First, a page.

Jonny Bairstow was bowled first ball but an under pressure Jos Buttler (75) alongside Sam Curran (56) batted maturely to propel us from 180-6 to 295-7. Chris Woakes was less mature when caught behind for 6 which left last men standing Stuart Broad and James Anderson to extend the score. Coming together at 301-9, Broad was dropped just three runs later and Scotland were made to pay somewhat. Our opening bowlers lifted us to 329 with Anderson falling for 18 and Broad left not out on 10.

It was a rather juxtaposed innings with a number of batsmen looking in glorious touch and executing some majestic shots but only Moeen and Curran can really say that they were got out. Spin duo Martin Law and Mark Watt astonishingly claimed identical figures of 3-57.

In Scotland’s first venture to the crease, Stuart Broad soon dismissed opener Mahdi Clay (5) to leave the home side 9-1 before the ultra-aggressive Kyle Coetzer (150) alongside a more steady away Caden McCarthy (81) batted for the rest of the day. Possibly distracted by thoughts of a century, McCarthy soon fell to Broad the following morning. The impressive Broad then claimed a third victim when he trapped Burke (6) LBW before Chris Woakes stoked the fire further by claiming three wickets of his own. Coetzer was roughed up by Sam Curran bowling around the wicket before Woakes terminated his expansive innings. Out of nowhere Warwickshire’s Woakes was suddenly bowling at his peak. Curran himself as well as Stokes then both got in on the wicket taking action as Scotland collapsed from 195-1 to 302-8 at the end of day two.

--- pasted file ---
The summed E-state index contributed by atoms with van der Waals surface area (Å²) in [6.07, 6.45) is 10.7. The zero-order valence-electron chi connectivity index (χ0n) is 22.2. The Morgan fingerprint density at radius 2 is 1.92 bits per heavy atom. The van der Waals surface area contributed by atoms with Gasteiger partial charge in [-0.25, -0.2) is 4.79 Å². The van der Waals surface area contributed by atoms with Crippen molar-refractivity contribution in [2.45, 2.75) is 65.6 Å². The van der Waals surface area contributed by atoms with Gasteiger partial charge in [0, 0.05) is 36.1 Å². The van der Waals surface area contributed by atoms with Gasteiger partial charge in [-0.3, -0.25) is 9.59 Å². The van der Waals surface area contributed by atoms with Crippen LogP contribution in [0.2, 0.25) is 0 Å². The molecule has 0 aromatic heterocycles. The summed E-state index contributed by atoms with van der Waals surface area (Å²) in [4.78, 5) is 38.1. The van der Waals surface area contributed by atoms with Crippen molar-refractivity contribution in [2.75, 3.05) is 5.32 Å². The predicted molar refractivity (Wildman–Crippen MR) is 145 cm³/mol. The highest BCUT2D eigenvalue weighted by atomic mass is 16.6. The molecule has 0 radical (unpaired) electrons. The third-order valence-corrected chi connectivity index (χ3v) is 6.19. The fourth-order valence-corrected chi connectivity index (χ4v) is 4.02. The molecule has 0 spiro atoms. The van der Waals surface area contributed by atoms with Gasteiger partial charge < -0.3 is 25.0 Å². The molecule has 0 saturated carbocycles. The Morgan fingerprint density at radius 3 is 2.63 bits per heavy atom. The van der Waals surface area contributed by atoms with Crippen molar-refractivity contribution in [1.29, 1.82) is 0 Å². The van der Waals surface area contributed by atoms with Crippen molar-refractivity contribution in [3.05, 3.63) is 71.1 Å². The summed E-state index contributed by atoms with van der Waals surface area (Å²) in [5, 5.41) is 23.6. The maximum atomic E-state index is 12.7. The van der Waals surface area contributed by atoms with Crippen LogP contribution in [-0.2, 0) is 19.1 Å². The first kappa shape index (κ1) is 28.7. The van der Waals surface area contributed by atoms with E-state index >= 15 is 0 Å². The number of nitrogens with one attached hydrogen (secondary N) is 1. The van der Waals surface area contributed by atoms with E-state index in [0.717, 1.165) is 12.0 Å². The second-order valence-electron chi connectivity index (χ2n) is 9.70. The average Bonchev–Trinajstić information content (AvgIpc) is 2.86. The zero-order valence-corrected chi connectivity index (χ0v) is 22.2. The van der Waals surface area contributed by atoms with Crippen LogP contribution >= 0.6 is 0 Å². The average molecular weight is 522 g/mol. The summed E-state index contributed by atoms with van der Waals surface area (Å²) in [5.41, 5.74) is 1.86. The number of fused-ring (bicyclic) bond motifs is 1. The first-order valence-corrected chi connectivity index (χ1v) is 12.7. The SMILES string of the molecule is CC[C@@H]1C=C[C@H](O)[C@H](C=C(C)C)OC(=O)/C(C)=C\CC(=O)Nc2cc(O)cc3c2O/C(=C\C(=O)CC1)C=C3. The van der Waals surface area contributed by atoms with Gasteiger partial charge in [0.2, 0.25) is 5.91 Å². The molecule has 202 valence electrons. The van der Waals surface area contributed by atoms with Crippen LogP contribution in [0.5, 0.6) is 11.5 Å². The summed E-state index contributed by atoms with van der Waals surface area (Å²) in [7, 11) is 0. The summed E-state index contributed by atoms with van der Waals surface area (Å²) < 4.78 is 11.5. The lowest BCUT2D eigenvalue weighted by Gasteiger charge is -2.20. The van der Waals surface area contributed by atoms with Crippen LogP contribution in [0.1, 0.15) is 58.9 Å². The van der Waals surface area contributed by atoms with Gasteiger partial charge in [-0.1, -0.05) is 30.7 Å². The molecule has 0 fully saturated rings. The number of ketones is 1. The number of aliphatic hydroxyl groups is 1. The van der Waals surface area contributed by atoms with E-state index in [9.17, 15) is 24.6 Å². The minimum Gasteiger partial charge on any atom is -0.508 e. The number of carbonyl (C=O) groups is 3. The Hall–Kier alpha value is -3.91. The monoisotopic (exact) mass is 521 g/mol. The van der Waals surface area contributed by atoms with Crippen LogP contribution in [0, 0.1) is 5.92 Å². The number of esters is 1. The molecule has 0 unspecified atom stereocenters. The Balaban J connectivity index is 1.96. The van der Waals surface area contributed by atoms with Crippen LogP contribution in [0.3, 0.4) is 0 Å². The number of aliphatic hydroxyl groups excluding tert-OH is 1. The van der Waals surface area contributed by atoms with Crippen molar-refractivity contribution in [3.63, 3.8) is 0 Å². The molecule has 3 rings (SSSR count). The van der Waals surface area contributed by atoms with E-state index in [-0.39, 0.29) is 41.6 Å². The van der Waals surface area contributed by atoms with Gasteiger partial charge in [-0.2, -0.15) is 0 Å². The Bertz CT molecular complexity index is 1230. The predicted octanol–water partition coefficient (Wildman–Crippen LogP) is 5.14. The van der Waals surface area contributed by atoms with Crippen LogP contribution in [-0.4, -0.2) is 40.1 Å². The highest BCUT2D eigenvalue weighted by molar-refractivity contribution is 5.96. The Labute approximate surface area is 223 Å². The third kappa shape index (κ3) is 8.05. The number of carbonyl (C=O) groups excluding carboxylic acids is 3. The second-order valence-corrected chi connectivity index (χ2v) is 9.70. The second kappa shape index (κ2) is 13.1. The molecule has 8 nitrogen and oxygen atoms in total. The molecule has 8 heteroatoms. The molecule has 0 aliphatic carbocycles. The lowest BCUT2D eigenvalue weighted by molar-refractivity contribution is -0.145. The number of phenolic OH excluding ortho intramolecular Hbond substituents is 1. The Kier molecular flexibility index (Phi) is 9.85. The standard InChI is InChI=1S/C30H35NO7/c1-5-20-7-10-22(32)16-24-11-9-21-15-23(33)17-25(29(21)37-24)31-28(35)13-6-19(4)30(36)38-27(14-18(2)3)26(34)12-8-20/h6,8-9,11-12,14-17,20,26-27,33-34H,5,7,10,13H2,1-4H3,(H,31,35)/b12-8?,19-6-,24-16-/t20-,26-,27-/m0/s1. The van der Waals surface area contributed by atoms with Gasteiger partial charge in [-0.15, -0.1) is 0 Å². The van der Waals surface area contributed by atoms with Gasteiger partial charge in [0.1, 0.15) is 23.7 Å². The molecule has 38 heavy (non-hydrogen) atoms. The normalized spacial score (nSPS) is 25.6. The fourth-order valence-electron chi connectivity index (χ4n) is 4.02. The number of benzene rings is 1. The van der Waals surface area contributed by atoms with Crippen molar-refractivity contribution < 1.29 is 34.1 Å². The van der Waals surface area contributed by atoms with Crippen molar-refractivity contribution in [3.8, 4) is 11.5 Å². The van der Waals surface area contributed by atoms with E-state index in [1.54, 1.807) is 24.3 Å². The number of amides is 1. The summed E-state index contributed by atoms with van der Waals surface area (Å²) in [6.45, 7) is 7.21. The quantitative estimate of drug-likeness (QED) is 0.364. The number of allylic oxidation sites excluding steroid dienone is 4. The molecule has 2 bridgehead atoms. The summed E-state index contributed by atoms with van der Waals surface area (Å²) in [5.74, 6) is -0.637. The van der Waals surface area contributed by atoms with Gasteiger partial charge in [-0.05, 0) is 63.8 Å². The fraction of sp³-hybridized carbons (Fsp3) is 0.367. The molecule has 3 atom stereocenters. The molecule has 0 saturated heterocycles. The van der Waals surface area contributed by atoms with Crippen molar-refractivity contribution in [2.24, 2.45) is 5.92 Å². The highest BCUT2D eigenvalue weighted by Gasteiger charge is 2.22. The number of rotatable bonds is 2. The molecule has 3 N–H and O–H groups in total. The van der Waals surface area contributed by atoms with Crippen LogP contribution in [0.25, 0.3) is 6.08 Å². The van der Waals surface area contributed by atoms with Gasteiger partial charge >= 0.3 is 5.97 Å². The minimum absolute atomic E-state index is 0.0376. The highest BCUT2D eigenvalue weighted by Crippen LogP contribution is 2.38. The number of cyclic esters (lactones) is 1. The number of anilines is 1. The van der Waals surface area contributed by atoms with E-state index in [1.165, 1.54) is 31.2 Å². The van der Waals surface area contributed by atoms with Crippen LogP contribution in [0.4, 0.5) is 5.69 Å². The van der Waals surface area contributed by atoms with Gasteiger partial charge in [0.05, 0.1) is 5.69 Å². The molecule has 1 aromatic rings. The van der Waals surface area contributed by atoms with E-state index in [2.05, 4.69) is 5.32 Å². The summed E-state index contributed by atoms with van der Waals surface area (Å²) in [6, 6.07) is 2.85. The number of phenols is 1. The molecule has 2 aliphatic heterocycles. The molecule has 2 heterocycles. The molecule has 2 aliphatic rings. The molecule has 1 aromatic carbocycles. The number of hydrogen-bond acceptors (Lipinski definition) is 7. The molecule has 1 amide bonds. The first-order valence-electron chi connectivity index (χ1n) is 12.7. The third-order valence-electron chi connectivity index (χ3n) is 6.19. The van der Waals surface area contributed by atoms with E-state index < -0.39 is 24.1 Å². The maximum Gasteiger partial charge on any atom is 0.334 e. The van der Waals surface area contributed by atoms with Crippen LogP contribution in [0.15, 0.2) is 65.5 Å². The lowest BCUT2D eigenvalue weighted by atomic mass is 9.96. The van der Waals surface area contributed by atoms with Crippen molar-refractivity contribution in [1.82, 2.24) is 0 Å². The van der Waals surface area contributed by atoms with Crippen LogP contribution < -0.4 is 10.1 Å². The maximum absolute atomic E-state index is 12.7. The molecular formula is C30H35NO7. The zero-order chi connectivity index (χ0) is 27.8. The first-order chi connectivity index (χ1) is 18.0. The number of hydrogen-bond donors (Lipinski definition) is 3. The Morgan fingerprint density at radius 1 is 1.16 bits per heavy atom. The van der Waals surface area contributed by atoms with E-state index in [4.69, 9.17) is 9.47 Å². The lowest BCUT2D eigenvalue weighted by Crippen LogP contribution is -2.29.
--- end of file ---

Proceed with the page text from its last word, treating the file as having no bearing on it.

Scotland’s tail wagged a little the following morning before Watt (21) and Abdulrahman Egan (12) fell to the excellent Broad (4-59) and Anderson (1-51) respectively. The home side’s efforts equated to 318 meaning that we effectively commenced our second innings on 11-0.